It seems to me, we live in Kassiani times. Holy Week is approaching and with it the singing of the sticheron on the sinful woman, followed shortly by the Holy Saturday kanon, which is at least partly by the same poet. But not only that: just a couple of years ago, the English singer-songwriter Frank Turner wrote a song about Kassiani and her unfulfilled love affair with Emperor Theophilos. The TV series Vikings features the same poetic saint as a beautiful Byzantine seductress engaged in a secret romance with Amir Ziyadat Allah. She has entered twenty-first-century pop culture, cast as an object of modern hopes and fantasies. And an even more recent event: a few days ago, Cappella Romana released a full CD with Hymns of Kassiani. These are indeed Kassiani times. Or maybe instead of “Kassiani” we should say “Kassia,” which was her historical name? In fact, that is really what I want to ponder in this brief essay, in this time of the beautiful composer’s comeback on the world stage: what do we call her?
Frank Turner begins his song by letting her introduce herself: “I’ve heard that they call me the woman who has fallen into many sins…” He draws on a long line of more of less legendary traditions that are spun around her life. There is love and unreciprocated love. Kassia was still in love with Theophilos after the renowned bride show, longing for him despite her life as a nun, but, as Wikipedia and many online sources will tells us, “She did not want to let her old passion overcome her monastic vow.” She decided not to act on her erotic fantasies and her deep yearning. Kassia is one of relatively few saints—mostly women—who are explicitly associated with sex and lust. Not bad for a nun! But there is something about the balance. Whose is her passion? I think she must be gravitating toward the Mary Magdalene complex.
“In the morning, while it was still very dark, Jesus got up and went out to a deserted place, and there he prayed” (Mark 1:35).
Jesus may have prayed about several of the things that worry us today: the feeling that the world has been overrun by elements of evil can be overwhelming. So, it is good to remember that Jesus sustained himself by withdrawing to pray alone, often in the wilderness. And many were inspired to follow him there, particularly in the early centuries of Christianity.
While most of these Early Christian desert elders were men praying to God in the rough terrain of the hills outside of Palestinian villages and above the Nile, there were women as well who withdrew into the desert, seeking to truly live out the command of Christ. They, too, have left us a treasury of spiritual wisdom in their short sayings—apophthegmata—similar in form to the earliest remembered sayings of Jesus. Even within the Greek collection, the Sayings of the Desert Fathers, (Apophthegmata Patrum), there are a trio of women elders remembered for their God-loving teaching.
The advice and exhortation of the Desert Mothers make them excellent spiritual guides in today’s troubling world. Their admirable inner stillness can be a helpful role model in conflicted times. In personal sessions between spiritual elder and disciple, they taught their followers to imitate Christ and to face off temptation, often leaving them with a Saying meant to personally guide their prayer throughout the day, uphold their courage, and inspire the spiritual warrior within each one of them to serve the highest good in the world.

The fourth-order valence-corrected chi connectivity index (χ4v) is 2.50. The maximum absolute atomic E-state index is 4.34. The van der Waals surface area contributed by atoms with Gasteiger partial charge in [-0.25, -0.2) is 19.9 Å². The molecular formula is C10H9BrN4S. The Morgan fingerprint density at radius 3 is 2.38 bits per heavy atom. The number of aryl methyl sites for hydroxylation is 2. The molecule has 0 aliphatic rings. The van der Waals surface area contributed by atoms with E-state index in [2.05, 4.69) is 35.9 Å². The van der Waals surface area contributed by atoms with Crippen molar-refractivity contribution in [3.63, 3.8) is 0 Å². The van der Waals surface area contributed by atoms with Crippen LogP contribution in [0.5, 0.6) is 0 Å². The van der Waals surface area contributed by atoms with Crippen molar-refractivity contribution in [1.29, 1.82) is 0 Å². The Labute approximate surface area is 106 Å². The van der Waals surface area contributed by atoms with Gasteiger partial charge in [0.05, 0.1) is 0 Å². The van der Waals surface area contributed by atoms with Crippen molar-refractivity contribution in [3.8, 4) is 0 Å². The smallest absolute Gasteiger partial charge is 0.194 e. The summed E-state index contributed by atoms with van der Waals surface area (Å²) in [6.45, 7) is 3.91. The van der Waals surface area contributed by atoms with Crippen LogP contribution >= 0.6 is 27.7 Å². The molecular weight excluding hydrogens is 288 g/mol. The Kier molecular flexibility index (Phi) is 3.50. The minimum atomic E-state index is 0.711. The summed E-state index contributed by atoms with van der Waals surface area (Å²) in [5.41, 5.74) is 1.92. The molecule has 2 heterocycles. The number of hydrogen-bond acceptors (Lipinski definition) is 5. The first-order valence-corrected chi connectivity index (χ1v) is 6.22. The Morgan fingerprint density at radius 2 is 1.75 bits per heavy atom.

At the initiative of the Center of Ecumenical, Missiological and Environmental Studies “Metropolitan Panteleimon Papageorgiou” (CEMES), an International Scientific Symposium on “Deaconesses. Past-Present-Future” was organized in Thessaloniki (1/31-2/2, 2020) at the International Hellenic University (IHU), to which its Inter-Orthodox English-speaking Post-graduate Program “Orthodox Ecumenical Theology” belongs.
In addition to ΙΗU, 4 other institutions were registered as co-organizers: The Orthodox Christian Studies Center of Fordham University, St. Philaret’s Christian Orthodox Institute of Moscow, the Orthodox Academy of Crete, and Saint Phoebe Center of Deaconess.
The symposium focused on the Rejuvenation of the Order of Deaconesses with a multi-layer (biblical, liturgical, Patristic, archeological, canonical, theological, and historical) analysis, but also with a critical theological assessment of the recent developments in the Orthodox and other churches.
Extremely encouraging were the Messages sent by the Ecumenical Patriarch, the Patriarch of Alexandria, and the Archbishop of Athens. Continue reading →
The question of women deacons continues to be discussed in the Catholic Church, and questions about women are again in the news. Whether the discussion is about priestly celibacy or about ordaining women to the diaconate, the common denominator is that women are unclean. In the Roman Catholic Church, marriage is a diriment impediment for priestly orders and women cannot be ordained as deacons. The below is excerpted from Chapter 3, “Altar Service” in Phyllis Zagano’s forthcoming Paulist Press book Women: Icons of Christ, which traces the development of the diaconal ministries performed by women, ordained and not ordained as deacons.
BARRED FROM THE SACRED
What is the problem with women at the altar?
We can begin with a view from the fourteenth century. Matthew Blastares was a Byzantine monk, theologian, and canonist. Around 1335, he published a work known as the Syntagma, a compilation of then-known ecclesiastical laws….Blastares’s alphabetically arranged work cites canons from the Nomocanon, and it became well-known and well-used, as it presented Church law and civil law where applicable in twenty-four cross-referenced divisions.
As a commentator on laws, Blastares has something interesting to say about women deacons. Continue reading →